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Jared Yates Sexton is an associate professor at Georgia Southern University. He is the author of The People Are Going to Rise Like the Waters Upon Your Shore: A Story of American Rage.

Monday was a dark day in American history.

Tuning in to see the results of a much-maligned summit between Donald Trump and Vladimir Putin, Americans were treated to one of the most disgusting sights imaginable: the chief executive of the United States of America licking the boots of a murderous dictator.

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But it’s not the first time. A little more than a month ago, we were treated to the nightmare of Mr. Trump and Kim Jong-un meeting in Singapore, a conference that put the American flag on equal footing with that of North Korea, a dystopian nightmare where people are slaughtered, imprisoned and denied basic human dignity. Mr. Trump flew to every camera he could find and sung the praises of Mr. Kim and claimed his people “loved him.”

We’ve certainly come to expect this farce of a president will cozy up to ruthless hatchet men, but Monday’s news conference was another thing entirely: Mr. Trump publicly refuted his country’s intelligence agency’s findings regarding Russian interference in the 2016 presidential election and instead parroted Mr. Putin’s lacklustre denial. He stood on the world stage and sided with a man who has murdered dissidents and interfered with global democracy multiple times, and cast his lot with him over the country he’s supposed to serve.

Donald Trump aided and abetted a foreign adversary.

Read more: In extraordinary statement, Trump refuses to take U.S. intelligence agencies’ word over Putin’s on election meddling

Related: U.S. Republican leaders enraged after Trump’s performance at conference in Helsinki

Opinion: A good U.S.-Russia summit was possible. This was not it

Just days after Special Counsel Robert Mueller, a respected veteran of the FBI, indicted 12 Russian nationals for stealing and trafficking stolen information in the pursuit of assisting Mr. Trump’s candidacy, the President sided with the enemy.

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There will be plenty of time to sift through the crimes of Mr. Trump’s past. Mr. Mueller’s investigation is painstakingly weaving the threads of deception and conspiracy in an effort to discover just who colluded with the Russians, who benefited from the crime and who worked tirelessly to cover it up.

Doubtlessly, there will be hours of hearings that will make the inquiries into the 2012 attack on U.S. facilities in Benghazi, Libya, look like afternoon chats. We’ll see the receipts, the money transfers, the e-mails and clandestine messages in the stark black and white they deserve. Already, Mr. Mueller has composed a case on the perimeter of the conspiracy that has ensnared Paul Manafort, the former Trump campaign chairman, and Michael Flynn, the President’s former national security adviser. The controversial contact between Mr. Trump’s familiars and the Russians included well-publicized and scrutinized meetings with Jared Kushner, the President’s son-in-law, and Jeff Sessions, his beleaguered attorney-general.

This is an open secret, a bleeding shame that has loomed over our political process since the summer of 2016, when many heard rumblings of something foul within the Trump campaign. It has grown in stature and stench. It has muddied the water continually as Mr. Trump has met with our allies – in Canada, Britain, Germany, France – and insulted them time and again. At times, Mr. Trump has seemed bent on razing the entire system to the ground, whether that means dissolving treaties and trade deals, or simply ravaging the bonds of trust. He has done so with zero regard for the consequences and has seemed propelled by some unseen force.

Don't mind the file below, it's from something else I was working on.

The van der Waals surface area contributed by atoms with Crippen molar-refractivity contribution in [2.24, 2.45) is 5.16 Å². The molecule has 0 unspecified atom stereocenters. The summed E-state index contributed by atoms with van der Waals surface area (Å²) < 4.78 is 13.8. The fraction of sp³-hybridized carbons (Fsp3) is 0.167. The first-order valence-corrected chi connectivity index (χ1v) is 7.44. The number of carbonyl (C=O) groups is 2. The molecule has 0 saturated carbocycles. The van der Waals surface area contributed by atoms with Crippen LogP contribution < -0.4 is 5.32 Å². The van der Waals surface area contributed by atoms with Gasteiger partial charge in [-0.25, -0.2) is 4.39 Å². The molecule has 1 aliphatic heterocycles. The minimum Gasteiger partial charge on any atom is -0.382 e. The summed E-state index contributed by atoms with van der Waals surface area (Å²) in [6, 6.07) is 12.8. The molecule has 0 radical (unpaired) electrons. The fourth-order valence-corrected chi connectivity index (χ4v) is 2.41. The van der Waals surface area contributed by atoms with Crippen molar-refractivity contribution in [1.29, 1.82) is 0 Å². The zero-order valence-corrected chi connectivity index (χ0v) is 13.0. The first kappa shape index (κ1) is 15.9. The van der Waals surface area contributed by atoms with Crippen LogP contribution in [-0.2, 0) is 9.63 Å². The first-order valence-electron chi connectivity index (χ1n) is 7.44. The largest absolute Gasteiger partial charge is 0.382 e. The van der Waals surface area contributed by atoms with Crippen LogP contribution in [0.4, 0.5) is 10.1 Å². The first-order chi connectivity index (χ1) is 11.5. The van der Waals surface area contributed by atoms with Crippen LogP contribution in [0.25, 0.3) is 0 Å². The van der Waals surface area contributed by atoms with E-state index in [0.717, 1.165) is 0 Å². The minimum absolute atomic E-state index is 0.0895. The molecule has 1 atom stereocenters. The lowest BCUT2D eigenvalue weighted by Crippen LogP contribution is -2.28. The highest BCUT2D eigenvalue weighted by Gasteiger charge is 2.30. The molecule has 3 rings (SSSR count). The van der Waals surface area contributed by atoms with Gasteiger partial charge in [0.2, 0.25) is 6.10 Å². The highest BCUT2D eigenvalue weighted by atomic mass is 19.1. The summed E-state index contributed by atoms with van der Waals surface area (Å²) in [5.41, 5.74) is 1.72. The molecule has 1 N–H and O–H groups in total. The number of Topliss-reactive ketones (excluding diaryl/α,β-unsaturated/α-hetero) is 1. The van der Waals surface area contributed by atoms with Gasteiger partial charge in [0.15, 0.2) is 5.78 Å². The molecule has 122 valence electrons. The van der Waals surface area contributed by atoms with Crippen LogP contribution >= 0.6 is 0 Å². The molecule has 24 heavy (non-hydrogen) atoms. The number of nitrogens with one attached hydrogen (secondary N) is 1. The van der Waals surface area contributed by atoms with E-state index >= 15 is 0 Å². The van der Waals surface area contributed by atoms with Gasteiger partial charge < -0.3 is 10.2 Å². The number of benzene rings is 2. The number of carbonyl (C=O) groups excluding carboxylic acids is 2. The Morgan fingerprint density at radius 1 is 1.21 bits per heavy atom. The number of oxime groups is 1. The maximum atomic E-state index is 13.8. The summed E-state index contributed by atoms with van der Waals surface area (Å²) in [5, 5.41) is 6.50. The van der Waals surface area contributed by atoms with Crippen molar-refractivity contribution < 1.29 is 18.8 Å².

One can look at his continued disrespect of North Atlantic Treaty Organization, the military alliance that was formed to curb Russian aggression, and see the fingerprints of something larger. Since Mr. Trump’s rumoured dalliances with Russian influences, he has continually called NATO obsolete and has more or less threatened to either weaken it or bring its walls down around its participants’ heads. Just this past week, he single-handedly derailed the NATO summit, choosing to forgo participation and instead challenge our allies and the group’s purpose. Almost as if he was sent there with a goal in mind.

That is all conjecture. Mr. Mueller’s findings are the only concrete evidence we have so far of Mr. Trump’s web of lies, and though they are growing by the day, we’re still awaiting the final verdict. We’ll have that day of reckoning, but for now, we’ve seen – up close – what the truth really is.

The President of the United States openly betrayed his country on the world stage. We can argue why he did it – whether it was a mistake in judgment, a failure to lead or simply deference to a man who might very well be his handler. We cannot know why Mr. Trump did what he did in Helsinki, why he aided and abetted our most dangerous foreign adversary. But we watched a high crime play out on national television.

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We saw a president disqualify himself from office. And if he hasn’t resigned his position by the afternoon or offered an explanation while begging forgiveness, he should be removed for the good of the country.

U.S. President Donald Trump emerged from a meeting with Vladimir Putin on Monday saying he saw no reason to believe Russia had hacked the 2016 U.S. presidential election, and the Russian leader “was extremely strong and powerful” in denying it. Jacob Greaves reports. Reuters
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